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Blogging Beyond the Numbers

Cash is King: Understanding Your Cash Flow Statement
Posted by: Jenna Northouse 1 year ago

One of the most important financial statements for a business is the cash flow statement. The cash flow statement is the best resource for testing a company’s liquidity and short-term viability. It records the inflows and outflows of a business’s cash and cash equivalents, therefore showing how a company spends and receives cash.


This article will explain how a cash flow statement is prepared based on its different components.


Operating Activities

Operating activities converts the income statement items from accrual basis of accounting to cash. For example, depreciation is not considered a cash item since it is an amount deducted from an asset that has already been accounted for and is added back to net income. By doing this, a business can evaluate their core business operations and determine how much cash is being generated from the business’s operations. A strong, positive cash flow from operations is a good sign of a healthy business making it one of the most important components of the cash flow statements.

Investing Activities

Investing activities report the purchases (outflow) and sales (inflow) of long-term investments, property, plant and equipment and other long-term assets. These activities are reported separately from operating activities because businesses do not want to mislead users of the financial statements on how well their business is doing from an operational standpoint. For example, proceeds from a sale of equipment does not reflect their core business operations. Typically, purchases and sales of long-term assets do not happen often and are not a core business operation. However, a healthy company generally invests continually in long-term assets.

Financing Activities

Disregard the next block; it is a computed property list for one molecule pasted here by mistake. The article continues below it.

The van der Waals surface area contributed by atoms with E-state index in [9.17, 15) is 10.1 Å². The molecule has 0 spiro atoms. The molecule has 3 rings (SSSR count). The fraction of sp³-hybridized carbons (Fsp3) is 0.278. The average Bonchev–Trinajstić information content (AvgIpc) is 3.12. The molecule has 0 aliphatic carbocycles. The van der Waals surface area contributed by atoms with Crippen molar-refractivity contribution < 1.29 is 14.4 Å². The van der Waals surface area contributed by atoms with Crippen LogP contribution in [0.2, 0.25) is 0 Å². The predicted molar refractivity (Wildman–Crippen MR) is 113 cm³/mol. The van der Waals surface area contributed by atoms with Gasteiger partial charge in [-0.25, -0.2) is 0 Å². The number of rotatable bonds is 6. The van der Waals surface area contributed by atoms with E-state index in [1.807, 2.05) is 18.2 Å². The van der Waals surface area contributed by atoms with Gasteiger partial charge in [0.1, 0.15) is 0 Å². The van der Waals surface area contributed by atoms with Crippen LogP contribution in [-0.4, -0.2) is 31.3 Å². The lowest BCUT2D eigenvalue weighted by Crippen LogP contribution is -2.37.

Financing activities reports the borrowing effects on the business’s cash flows. For example, if a business receives proceeds (inflow) from a loan or makes payments (outflow), those are considered financings activities. This component also includes issuance (inflow) of and repurchase (outflow) of a business’s own bonds, stocks, and payment of stockholder dividends.

Supplemental Information and Non-Cash Activities

The supplemental information reports the transactions of significant items that do not involve cash and reports the amount of income taxes paid and interest paid. For example, if a business acquires new equipment by taking out a new loan, this section will report this activity since no cash was received or used for this transaction.

Conclusion

After calculating the total cash inflow and outflow for each of the three components, the net increase (decrease) in cash and cash equivalents is added to the cash balance at the beginning of the year. This will equal the cash balance reported on the balance sheet. It is important for users of financial statements to examine all sections of the cash flow statement to determine how healthy your business is. For help in preparing your business’s cash flow statement, please contact us.

 

 

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